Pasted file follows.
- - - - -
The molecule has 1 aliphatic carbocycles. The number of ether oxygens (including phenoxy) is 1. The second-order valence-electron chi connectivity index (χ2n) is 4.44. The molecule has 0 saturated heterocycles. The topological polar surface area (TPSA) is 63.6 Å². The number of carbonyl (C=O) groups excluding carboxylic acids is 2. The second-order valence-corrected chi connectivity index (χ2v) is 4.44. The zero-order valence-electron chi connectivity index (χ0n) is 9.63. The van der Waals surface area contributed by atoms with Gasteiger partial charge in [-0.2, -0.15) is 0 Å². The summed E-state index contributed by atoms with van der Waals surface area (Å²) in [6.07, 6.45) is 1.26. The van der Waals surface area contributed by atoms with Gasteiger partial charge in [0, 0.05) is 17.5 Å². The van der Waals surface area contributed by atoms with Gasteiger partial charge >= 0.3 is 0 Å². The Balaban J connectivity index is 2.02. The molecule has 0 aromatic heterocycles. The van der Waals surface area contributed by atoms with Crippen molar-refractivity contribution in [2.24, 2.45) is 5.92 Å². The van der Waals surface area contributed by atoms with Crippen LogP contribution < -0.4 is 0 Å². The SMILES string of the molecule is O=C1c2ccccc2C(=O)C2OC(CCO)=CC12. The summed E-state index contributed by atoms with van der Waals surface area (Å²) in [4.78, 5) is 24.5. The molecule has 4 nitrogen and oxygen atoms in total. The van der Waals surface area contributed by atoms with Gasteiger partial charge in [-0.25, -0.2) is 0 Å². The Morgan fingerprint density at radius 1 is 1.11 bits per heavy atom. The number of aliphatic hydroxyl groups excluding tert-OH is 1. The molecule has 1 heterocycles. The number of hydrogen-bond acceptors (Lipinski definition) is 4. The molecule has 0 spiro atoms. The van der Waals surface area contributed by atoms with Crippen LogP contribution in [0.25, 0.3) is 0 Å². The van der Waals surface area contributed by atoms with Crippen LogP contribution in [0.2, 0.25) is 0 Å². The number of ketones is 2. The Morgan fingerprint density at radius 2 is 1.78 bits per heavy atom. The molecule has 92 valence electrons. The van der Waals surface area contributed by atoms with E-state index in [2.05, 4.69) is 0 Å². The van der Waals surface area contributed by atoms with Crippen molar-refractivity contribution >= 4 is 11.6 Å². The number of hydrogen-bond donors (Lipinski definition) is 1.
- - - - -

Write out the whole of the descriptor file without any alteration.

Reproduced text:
The molecule has 1 aliphatic carbocycles. The number of ether oxygens (including phenoxy) is 1. The second-order valence-electron chi connectivity index (χ2n) is 4.44. The molecule has 0 saturated heterocycles. The topological polar surface area (TPSA) is 63.6 Å². The number of carbonyl (C=O) groups excluding carboxylic acids is 2. The second-order valence-corrected chi connectivity index (χ2v) is 4.44. The zero-order valence-electron chi connectivity index (χ0n) is 9.63. The van der Waals surface area contributed by atoms with Gasteiger partial charge in [-0.2, -0.15) is 0 Å². The summed E-state index contributed by atoms with van der Waals surface area (Å²) in [6.07, 6.45) is 1.26. The van der Waals surface area contributed by atoms with Gasteiger partial charge in [0, 0.05) is 17.5 Å². The van der Waals surface area contributed by atoms with Gasteiger partial charge >= 0.3 is 0 Å². The Balaban J connectivity index is 2.02. The molecule has 0 aromatic heterocycles. The van der Waals surface area contributed by atoms with Crippen molar-refractivity contribution in [2.24, 2.45) is 5.92 Å². The van der Waals surface area contributed by atoms with Crippen LogP contribution < -0.4 is 0 Å². The SMILES string of the molecule is O=C1c2ccccc2C(=O)C2OC(CCO)=CC12. The summed E-state index contributed by atoms with van der Waals surface area (Å²) in [4.78, 5) is 24.5. The molecule has 4 nitrogen and oxygen atoms in total. The van der Waals surface area contributed by atoms with Gasteiger partial charge in [-0.25, -0.2) is 0 Å². The Morgan fingerprint density at radius 1 is 1.11 bits per heavy atom. The number of aliphatic hydroxyl groups excluding tert-OH is 1. The molecule has 1 heterocycles. The number of hydrogen-bond acceptors (Lipinski definition) is 4. The molecule has 0 spiro atoms. The van der Waals surface area contributed by atoms with Crippen LogP contribution in [0.25, 0.3) is 0 Å². The van der Waals surface area contributed by atoms with Crippen LogP contribution in [0.2, 0.25) is 0 Å². The number of ketones is 2. The Morgan fingerprint density at radius 2 is 1.78 bits per heavy atom. The molecule has 92 valence electrons. The van der Waals surface area contributed by atoms with E-state index in [2.05, 4.69) is 0 Å². The van der Waals surface area contributed by atoms with Crippen molar-refractivity contribution >= 4 is 11.6 Å². The number of hydrogen-bond donors (Lipinski definition) is 1.